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Hibernia Reit shareholder revolt dismissed as ‘nonsense’ by chairman

Property investment company targets sharp uplift in income as it readies rent reviews

Hibernia Reit chief executive Kevin Nowlan’s base salary increased 50 per cent to €450,000. Photograph: Tom Honan

A minor shareholder revolt at Hibernia Reit’s annual general meeting was dismissed as “nonsense” by the company’s chairman after substantial numbers objected to remuneration in the company and the re-election of a key board member.

At the agm held in the property investment company’s One Windmill Lane development, chairman Daniel Kitchen shrugged off the fact that almost 31 per cent of shareholders opposed the re-election of former Aer Lingus chair Colm Barrington, while more than 38 per cent of shareholders voted against the company’s remuneration report.

“Everyone’s entitled to their opinion, my opinion is it’s nonsense,” Mr Kitchen said after the meeting, commenting on advice from an influential investor advisory firm which claimed Mr Barrington held too many other positions to devote sufficient time to his role in the property group.

Asked whether the company would take on board the sentiment of shareholders on Mr Barrington’s position, Mr Kitchen said: “No, I’m not paying the slightest bit of attention to it, quite honestly. The reality is that these two proxy organisations have decided this is what their view on the world is and I personally don’t agree with it.”

Remuneration

Advisory groups Glass Lewis and Institutional Investor Service (ISS) opposed the company’s remuneration policy, which sees Mr Nowlan’s base salary increase 50 per cent to €450,000.

ISS said the rationale for the salary increases was “not considered to be sufficiently compelling”, while Glass Lewis said it had “severe reservations” about the proposal.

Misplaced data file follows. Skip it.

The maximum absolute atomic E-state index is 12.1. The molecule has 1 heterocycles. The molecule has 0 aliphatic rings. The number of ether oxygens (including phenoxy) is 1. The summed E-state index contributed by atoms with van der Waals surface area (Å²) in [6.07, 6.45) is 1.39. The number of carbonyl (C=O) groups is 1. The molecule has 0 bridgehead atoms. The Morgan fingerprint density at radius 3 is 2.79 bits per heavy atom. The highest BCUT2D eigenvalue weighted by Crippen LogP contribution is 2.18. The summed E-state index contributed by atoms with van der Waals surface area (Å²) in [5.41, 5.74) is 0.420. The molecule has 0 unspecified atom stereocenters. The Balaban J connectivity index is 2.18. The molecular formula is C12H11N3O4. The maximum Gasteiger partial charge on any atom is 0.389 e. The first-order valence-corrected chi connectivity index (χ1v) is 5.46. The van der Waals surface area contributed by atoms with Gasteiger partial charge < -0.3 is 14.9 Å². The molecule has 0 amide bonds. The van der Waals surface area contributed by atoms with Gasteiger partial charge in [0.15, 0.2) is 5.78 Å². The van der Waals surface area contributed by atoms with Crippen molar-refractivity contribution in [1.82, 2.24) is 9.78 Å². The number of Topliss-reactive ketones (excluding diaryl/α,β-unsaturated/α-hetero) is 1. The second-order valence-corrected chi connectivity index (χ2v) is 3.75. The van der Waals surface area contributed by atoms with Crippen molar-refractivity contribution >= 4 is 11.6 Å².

Speaking to journalists after the agm, Mr Nowlan said: “Their main issue was the level of hike, not actually the hike.”

The fact Mr Nowlan’s salary increased 50 per cent is “really a function of where he was rather than where is he”, Mr Kitchen added.

In advance of the meeting, the property investment company issued a trading statement, forecasting a sharp uptick in annual income as it readies a series of rent reviews.

Since March 31st, Hibernia has concluded one small rent review. This review was settled ahead of expectations, generating an uplift in rent of €400,000 a year (a 135 per cent increase). The investment company now has nine office rent reviews active, representing passing rent of €2.5 million a year, with an expected rental value for the 86,000sq ft of office space of €4.3 million, indicating a potential uplift of 72 per cent.

Acquisition

Hibernia also disclosed on Tuesday that during the month it had acquired 50 City Quay, a 4,500sq ft office building with river frontage in Dublin’s south docks, for €2.7 million.

Asked whether the company was considering a bid for the Project Waterfront development, which has just come on the market with a €120 million price tag, Mr Nowlan said the company would “look at all of the big opportunities that come up”.

Mr Nowlan added that he expected a lot of north docks, in Dublin, developed over the next number of years. In particular, he said sites such as the old Glass Bottle Company site needed to be developed for residential to meet some of the city’s demand. For every square foot of office space, four of residential were needed, he said, noting “that whole concept has been lost for the last 20 years”.

Hibernia had net debt of €205 million and cash and undrawn facilities of €195 million as of the end of June.